“It was the most amazing day of my life,” Rogers says. “I was like, If someone else liked it who judges cakes all day long, then maybe I can actually do this.”

But that was just the beginning. She had her eye on a Broad Ripple cottage she thought would make a good bakery, but she had to secure a bank loan and renovate it. She built fake cherry trees and hunted down twinkling lights from the Netherlands. She shopped all over for uniforms, then had the idea to embroider her logo over the back pockets of the khakis so staffers couldn’t carry their cell phones. She schlepped decorations from unsavory storage units without lights. For four years, she has washed staff uniforms at home to save money. “People think I have money like crazy but I don’t,” she says. “I am still struggling.”

Sitting in the Broad Ripple Cake Bake, she opens her laptop and pulls up a photograph of her old house in Idaho (now sold) on a rental website. She points to a photo of her former kitchen, then to the Cake Bake bar. Same faucets. Same sink. Same pillows. Then it clicks: Cake Bake was a way to rebuild what she’d lost. Only instead of a house, she built a restaurant. A pretty space filled with pretty things. A place that made her happy.

Rogers with her dedicated staff

Is any cake worth $15 a slice? Rogers gives me a piece of chocolate cake to sample. I’m no foodie, but it was the best chocolate cake I can remember. Moist, almost earthy, not too sweet but not bitter either. The double layers of ganache and malty fluff were creamy and pungent. The frosting was serious, a commitment. In all, four chocolate melodies forming a symphony of yum. The slice was enormous. It took me four sittings to finish it. My pretty pink box sat in the fridge while I scorned inferior sweets on the counter and eventually threw them away. Why settle for less? It was the best $15 I didn’t spend.

Of course, not everyone loves Cake Bake. When people complain about the place, they mostly roll their eyes at the prices. Rogers makes no apologies. Madagascan vanilla beans, Valrhona chocolate, fleur de sel harvested from the Isle of Rhe in Southern France—such fixings don’t come cheap. The ingredients of her signature chocolate cake cost $52.86, she says, not including labor. (The cake takes four hours to make.) Her Inside Out German Chocolate Cake is topped with Belgian chocolate fudge, toasted coconut, pecans, and almonds. The carrot cake is decorated with mini silk roses. On the bakery website, each dessert is photographed in soft lighting on her Pillivuyt French Porcelain Cake Stand ($210).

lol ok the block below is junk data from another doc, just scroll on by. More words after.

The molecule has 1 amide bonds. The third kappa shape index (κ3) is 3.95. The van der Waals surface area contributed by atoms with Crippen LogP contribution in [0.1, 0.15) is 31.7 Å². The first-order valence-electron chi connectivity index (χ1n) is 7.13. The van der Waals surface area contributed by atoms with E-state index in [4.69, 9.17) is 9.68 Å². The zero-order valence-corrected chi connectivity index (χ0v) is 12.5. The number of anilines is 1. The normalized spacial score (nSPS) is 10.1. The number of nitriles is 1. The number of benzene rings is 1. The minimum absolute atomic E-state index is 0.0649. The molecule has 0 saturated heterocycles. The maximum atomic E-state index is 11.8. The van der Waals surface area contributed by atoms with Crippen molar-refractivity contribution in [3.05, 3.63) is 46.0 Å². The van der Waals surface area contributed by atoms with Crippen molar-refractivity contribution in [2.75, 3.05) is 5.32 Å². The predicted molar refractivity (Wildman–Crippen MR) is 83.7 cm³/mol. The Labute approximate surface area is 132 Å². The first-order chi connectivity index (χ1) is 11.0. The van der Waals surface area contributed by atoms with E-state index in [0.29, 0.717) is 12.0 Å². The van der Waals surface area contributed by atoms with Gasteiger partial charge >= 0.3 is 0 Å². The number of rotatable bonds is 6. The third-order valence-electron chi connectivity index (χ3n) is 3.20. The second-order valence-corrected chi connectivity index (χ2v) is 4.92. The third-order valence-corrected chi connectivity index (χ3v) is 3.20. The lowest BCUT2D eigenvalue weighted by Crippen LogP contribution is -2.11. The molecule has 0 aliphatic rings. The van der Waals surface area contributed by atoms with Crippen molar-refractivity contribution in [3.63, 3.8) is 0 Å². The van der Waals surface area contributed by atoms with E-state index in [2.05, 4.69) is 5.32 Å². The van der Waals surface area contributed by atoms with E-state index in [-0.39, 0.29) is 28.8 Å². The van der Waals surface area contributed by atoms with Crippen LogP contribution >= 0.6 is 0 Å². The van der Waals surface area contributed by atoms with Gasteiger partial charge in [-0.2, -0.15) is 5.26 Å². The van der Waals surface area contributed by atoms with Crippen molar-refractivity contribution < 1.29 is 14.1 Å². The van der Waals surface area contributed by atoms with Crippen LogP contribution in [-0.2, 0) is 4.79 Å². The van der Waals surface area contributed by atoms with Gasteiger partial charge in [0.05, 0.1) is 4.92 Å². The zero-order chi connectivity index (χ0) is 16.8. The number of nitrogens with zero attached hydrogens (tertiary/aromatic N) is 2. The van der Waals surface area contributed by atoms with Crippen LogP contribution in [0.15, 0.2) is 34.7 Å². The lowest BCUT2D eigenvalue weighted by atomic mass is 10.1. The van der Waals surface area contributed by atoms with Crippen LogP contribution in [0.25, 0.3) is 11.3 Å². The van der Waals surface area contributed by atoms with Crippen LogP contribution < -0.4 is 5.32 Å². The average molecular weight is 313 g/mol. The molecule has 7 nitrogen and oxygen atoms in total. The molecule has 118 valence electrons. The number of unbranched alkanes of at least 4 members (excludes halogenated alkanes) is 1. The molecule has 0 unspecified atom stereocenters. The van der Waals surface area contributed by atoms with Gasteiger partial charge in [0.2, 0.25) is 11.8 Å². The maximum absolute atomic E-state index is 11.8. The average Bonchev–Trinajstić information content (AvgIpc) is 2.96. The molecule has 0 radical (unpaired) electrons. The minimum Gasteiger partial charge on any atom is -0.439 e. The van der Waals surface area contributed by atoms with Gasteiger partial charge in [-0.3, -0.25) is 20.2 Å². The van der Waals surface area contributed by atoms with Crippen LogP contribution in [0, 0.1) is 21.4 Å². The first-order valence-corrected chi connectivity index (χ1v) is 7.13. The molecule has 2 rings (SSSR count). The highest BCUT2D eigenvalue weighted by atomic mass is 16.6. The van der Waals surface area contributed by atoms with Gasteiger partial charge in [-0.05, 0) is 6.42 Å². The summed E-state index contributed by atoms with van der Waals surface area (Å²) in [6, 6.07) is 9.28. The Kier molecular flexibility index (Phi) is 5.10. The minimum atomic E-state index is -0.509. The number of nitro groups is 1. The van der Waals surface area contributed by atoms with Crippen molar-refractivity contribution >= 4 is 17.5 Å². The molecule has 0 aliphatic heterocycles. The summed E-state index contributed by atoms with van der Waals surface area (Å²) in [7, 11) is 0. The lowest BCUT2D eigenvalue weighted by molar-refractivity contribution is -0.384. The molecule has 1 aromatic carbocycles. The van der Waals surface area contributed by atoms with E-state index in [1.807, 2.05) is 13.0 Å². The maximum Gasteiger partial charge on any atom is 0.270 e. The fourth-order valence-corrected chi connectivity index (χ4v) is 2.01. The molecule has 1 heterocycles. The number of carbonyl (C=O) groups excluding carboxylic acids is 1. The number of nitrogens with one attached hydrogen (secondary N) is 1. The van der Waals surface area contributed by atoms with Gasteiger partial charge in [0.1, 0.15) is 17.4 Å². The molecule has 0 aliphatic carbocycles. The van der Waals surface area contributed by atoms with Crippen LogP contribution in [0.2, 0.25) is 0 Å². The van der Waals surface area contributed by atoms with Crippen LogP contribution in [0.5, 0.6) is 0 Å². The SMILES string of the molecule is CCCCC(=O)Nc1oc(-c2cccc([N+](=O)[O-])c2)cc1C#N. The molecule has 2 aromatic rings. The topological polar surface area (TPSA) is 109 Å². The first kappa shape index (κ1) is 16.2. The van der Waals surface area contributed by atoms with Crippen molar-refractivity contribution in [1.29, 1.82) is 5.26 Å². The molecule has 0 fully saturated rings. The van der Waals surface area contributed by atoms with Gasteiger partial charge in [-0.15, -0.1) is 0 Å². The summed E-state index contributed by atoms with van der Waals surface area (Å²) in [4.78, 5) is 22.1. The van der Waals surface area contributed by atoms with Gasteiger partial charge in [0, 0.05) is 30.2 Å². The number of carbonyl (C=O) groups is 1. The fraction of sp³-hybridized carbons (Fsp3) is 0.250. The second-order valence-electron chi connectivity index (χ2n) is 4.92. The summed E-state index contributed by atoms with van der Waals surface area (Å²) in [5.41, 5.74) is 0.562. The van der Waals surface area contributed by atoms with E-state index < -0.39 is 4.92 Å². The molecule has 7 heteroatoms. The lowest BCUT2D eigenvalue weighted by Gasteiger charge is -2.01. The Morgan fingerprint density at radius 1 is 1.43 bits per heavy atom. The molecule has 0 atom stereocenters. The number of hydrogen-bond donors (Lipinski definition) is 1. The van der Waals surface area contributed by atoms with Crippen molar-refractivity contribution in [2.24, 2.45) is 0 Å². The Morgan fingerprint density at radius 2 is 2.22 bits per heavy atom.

“It’s not enough for it to taste good,” she says. “It has to look good, too.”

With three layers of Valrhona chocolate, the Caramel Popcorn Cake (which costs as much as $185) typifies Roger’s luxe approach to baking. “It’s not enough for it to taste good,” she says. “It has to look good, too.”

This promise holds even when a cake is delivered to say, Oprah, who put Cake Bake’s mint chocolate chip cake on her “O” List in April 2018. Shipping is a 30-step process. After baking, the cake is immediately frozen and wrapped in an acetate collar, bubble wrap, dry ice, a Cake Bake box with a silver-foil-pink-satin ribbon, stickers, a card, care instructions, an insulated box, and finally a Cake Bake designer shipping box. Rogers figured all this out through trial and error, by ordering cakes from other companies and studying their technique. Packing supplies alone cost $32. She says she loses money shipping cakes, but it’s worth it. She’s building a brand. She spent $5,000 sending cakes to Williams-Sonoma before she landed a deal with them. She spent another $1,800 getting the cakes photographed.

Rogers knows when to spend money and when to bargain. “I guess it’s my Idaho upbringing—growing up a country bumpkin,” she says. “I don’t like paying full price for anything. Ever. I always feel like there has to be a better way.”

Other keys to her success: A masterful marketer, she puts her logos and patterns on everything, from rubber spatulas to pens to take-out napkin rings. It also helps to have a husband with Hollywood connections. And her timing was good. She rode the heels of the cupcake explosion ignited by Magnolia Bakery in New York City and Candace Nelson, who opened her first Sprinkles shop in Beverly Hills in 2005. But don’t call Cake Bake a cupcake shop.